What are web bots, how they affect e-commerce, and an extremely simple machine-learning recipe to fight them.
When it comes to enhancing web page loading times using HTTP/2, there is an unexplored, uncharted land of opportunities, by just using backend waiting times to — optimistically — start sending assets to the browser before the contents are returned by the backend.
Tools like PageSpeed Insights, Pingdom Tools and WebPagetest are common to monitor website speed. But unfortunately they were not created for the modern web.
All of these tools can be used to reduce website loading times:
Implementing a web server around the concept of HTTP/2 Push is a good opportunity to understand how this technique works. We are pleased to share some of that knowledge with you.
We often talk about Full stack monitoring, integrated. The word “integrated” is quite abused in the tech world. Usually, “integrated” means that the feature comes with the product. So, ShimmerCat includes full stack monitoring, out of the box, and our service is rather unique even on that sense. But there is more.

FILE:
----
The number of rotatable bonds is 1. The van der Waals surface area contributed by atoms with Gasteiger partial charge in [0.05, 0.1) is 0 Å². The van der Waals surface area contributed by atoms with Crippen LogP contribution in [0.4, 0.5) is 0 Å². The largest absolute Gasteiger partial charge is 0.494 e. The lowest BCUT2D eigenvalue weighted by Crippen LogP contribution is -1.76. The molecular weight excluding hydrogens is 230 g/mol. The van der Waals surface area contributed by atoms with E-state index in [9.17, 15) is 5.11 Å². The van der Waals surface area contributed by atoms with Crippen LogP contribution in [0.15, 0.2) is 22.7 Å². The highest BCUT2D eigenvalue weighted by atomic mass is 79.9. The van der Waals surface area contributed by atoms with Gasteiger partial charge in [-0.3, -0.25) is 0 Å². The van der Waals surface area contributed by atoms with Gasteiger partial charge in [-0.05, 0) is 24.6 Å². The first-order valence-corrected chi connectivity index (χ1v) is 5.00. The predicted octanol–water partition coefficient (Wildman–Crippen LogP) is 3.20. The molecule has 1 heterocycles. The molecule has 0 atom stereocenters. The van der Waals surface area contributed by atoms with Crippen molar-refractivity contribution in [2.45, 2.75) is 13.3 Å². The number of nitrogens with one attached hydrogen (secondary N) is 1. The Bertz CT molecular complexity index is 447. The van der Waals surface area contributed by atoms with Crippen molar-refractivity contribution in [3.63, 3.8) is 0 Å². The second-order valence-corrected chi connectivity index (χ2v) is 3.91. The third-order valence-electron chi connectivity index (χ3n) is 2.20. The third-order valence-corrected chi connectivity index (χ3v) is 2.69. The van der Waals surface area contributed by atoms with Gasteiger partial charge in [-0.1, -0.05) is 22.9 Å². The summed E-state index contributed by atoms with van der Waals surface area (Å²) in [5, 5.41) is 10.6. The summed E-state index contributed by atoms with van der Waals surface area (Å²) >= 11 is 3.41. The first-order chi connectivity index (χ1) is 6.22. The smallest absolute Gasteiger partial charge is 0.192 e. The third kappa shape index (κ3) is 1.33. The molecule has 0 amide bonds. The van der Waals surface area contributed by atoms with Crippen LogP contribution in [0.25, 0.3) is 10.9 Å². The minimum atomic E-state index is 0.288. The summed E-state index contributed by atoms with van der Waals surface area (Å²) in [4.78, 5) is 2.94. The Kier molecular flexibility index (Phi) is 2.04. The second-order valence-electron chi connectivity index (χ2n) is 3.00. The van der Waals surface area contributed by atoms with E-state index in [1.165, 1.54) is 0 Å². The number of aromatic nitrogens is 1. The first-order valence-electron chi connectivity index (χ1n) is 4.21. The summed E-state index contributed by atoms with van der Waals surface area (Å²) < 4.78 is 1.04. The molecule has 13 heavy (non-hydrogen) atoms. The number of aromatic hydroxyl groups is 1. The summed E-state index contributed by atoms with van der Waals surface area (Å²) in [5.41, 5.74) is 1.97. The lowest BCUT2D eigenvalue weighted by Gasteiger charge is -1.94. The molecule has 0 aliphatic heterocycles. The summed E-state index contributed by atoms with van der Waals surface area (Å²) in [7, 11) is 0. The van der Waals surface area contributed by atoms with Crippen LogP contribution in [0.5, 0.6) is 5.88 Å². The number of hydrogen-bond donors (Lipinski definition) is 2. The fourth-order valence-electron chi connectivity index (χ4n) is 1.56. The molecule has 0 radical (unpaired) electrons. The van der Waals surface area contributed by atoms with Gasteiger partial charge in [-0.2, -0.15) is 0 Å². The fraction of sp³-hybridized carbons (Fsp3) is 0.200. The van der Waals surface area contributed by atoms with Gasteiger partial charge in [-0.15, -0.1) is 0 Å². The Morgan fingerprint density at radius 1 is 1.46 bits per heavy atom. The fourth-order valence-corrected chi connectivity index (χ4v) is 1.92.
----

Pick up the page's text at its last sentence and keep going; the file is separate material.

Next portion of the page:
To use HTTP/2 Push effectively, servers need to know well what is not necessary to Push. Cache digests provide the necessary information to make that possible.
A flash in a loading web page doesn’t look good, but it is quite hard to solve when it happens randomly. We look to three tweaks that can make the flash more regular and therefore easier to solve.
HTTP/2 Push gives you the possibility to serve everything in one go: as soon as the server notices that the client is requesting the html file, it can send both this file - and most or all the other files that the client is going to need. This feature substantially improve performance. You can also see more in this video
About ShimmerCat and AngularJS, RequireJS and HTTP/2 Push.
Browsers do all sort of clever things to render a website fast. But they are not omniscient, and because they lack data, they end up wasting precious seconds and bandwidth.